|Couples are Couples
||[Jul. 5th, 2009|07:16 pm]
Earlier today I was perusing the latest printed edition of Reader's Digest magazine and came across an advertisement from Centrelink Couples are Couples (Centrelink brochures)
What this means is that from 1st. July 2009 gay and lesbian people living in de-facto relationships are required by law to inform Centrelink of their de-facto relationship.
While this recognises gay and lesbian people it is a double edged sword given that once they advise Centrelink of the relationship then if both partners are on an allowance or pension the amounts they get will be at the rate for a couple rather than the rate for two single people living together as this Article from the ABC explains.
Gay pensioners required to out themselves to Centrelink
By James Carleton for Radio Australia
Posted Thu Feb 19, 2009 11:26am AEDT
Updated Thu Feb 19, 2009 11:48am AEDT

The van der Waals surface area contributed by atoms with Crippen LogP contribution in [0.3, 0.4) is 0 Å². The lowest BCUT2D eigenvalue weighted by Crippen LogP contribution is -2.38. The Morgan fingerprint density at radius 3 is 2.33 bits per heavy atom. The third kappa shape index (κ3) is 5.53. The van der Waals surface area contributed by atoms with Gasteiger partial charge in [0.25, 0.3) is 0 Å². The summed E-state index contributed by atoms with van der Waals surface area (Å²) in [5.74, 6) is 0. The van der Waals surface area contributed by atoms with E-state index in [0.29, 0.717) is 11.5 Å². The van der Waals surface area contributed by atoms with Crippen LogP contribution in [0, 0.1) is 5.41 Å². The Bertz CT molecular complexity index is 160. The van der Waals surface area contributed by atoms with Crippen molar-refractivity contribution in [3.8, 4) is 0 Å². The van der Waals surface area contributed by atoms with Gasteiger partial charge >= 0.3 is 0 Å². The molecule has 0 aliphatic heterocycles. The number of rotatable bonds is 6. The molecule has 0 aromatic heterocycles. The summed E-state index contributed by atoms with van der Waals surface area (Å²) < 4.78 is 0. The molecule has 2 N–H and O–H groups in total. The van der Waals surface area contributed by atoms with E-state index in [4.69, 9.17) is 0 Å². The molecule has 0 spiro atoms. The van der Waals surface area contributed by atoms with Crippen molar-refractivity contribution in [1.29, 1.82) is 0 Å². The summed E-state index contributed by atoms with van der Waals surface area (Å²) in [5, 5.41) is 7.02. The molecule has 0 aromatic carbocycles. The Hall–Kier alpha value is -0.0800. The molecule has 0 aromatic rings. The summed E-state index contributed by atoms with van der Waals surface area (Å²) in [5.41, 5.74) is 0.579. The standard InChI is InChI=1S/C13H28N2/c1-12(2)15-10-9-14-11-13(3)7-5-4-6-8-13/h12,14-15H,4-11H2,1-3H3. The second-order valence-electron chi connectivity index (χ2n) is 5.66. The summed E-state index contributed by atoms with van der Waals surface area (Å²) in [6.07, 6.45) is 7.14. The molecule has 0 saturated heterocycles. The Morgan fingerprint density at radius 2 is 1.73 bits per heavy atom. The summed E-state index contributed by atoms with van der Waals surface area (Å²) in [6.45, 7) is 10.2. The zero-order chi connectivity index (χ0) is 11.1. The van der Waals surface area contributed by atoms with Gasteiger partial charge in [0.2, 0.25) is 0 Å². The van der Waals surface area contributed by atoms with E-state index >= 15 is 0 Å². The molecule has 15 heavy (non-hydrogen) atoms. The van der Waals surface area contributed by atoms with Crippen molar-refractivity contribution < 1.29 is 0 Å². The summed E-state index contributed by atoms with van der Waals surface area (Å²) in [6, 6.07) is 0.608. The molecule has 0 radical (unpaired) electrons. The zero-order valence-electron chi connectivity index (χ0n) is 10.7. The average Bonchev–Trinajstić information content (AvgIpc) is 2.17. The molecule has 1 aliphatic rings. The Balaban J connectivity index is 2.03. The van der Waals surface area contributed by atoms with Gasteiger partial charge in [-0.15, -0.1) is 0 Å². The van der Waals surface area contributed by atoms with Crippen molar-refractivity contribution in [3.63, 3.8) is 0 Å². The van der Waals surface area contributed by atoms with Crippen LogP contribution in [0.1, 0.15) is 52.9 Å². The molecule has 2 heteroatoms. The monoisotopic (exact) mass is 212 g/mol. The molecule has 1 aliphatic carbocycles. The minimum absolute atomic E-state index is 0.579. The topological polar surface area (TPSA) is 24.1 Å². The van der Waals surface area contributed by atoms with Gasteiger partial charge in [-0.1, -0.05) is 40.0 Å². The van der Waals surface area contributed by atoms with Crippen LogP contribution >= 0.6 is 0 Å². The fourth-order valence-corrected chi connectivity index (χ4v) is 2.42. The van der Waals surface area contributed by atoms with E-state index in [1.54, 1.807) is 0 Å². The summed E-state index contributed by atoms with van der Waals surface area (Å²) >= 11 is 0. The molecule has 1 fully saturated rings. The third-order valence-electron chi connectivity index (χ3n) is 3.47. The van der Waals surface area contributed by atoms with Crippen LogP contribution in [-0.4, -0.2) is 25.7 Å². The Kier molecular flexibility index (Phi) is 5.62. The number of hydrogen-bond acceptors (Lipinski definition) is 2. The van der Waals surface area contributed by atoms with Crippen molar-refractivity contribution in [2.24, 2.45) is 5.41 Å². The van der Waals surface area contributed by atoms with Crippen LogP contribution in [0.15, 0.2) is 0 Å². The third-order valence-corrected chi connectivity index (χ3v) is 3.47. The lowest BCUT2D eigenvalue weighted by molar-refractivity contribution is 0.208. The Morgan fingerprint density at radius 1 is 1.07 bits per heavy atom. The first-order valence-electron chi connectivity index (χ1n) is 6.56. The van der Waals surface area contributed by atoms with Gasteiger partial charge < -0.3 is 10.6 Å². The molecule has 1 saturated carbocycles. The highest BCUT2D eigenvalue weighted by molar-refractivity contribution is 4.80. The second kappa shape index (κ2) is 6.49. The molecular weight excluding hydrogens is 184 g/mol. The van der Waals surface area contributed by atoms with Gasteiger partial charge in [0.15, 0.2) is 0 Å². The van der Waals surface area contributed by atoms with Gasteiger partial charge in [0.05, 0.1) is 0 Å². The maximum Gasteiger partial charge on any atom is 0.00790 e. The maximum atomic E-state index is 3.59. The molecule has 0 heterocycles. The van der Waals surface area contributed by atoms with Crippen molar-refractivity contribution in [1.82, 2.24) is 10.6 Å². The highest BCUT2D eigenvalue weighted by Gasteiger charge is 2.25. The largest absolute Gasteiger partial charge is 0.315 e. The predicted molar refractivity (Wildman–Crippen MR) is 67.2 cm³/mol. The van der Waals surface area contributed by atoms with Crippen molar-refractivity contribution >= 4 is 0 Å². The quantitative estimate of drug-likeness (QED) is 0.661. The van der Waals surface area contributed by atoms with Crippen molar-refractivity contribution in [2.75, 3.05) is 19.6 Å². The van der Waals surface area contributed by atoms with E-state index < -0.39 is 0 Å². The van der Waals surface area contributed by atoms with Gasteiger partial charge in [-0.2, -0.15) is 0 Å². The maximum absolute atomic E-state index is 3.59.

From July 1, Centrelink will recognise gay and lesbian relationships for the first time, but for same sex-couples receiving Centrelink payments, that hard-won equality comes at a price.
Under the changes, some may get less money, or lose their payments altogether, if their partner earns more than the income threshold.
And they will now be obliged to disclose their homosexuality to Centrelink.
For old-age pensioners in particular, that's raising concerns.
Centrelink's general manager, Hank Jongen, talked about the issue on the Rainbow Report on Melbourne's Joy FM.
"If information is drawn to our attention which indicates that you may be in a relationship, then certainly we will undertake an investigation," Mr Jongen said.
"At the heart of this is recognition that we don't want to out people. However, if we believe that there's a fraudulent attempt to deceive us, then we will seek information from third parties.
"We currently do that with opposite-sex couples and our behaviour will not change."
And therein lies the concern of both seniors and gay and lesbian organisations - that pensioners will be unavoidably outed when Centrelink asks questions of friends, neighbours or family.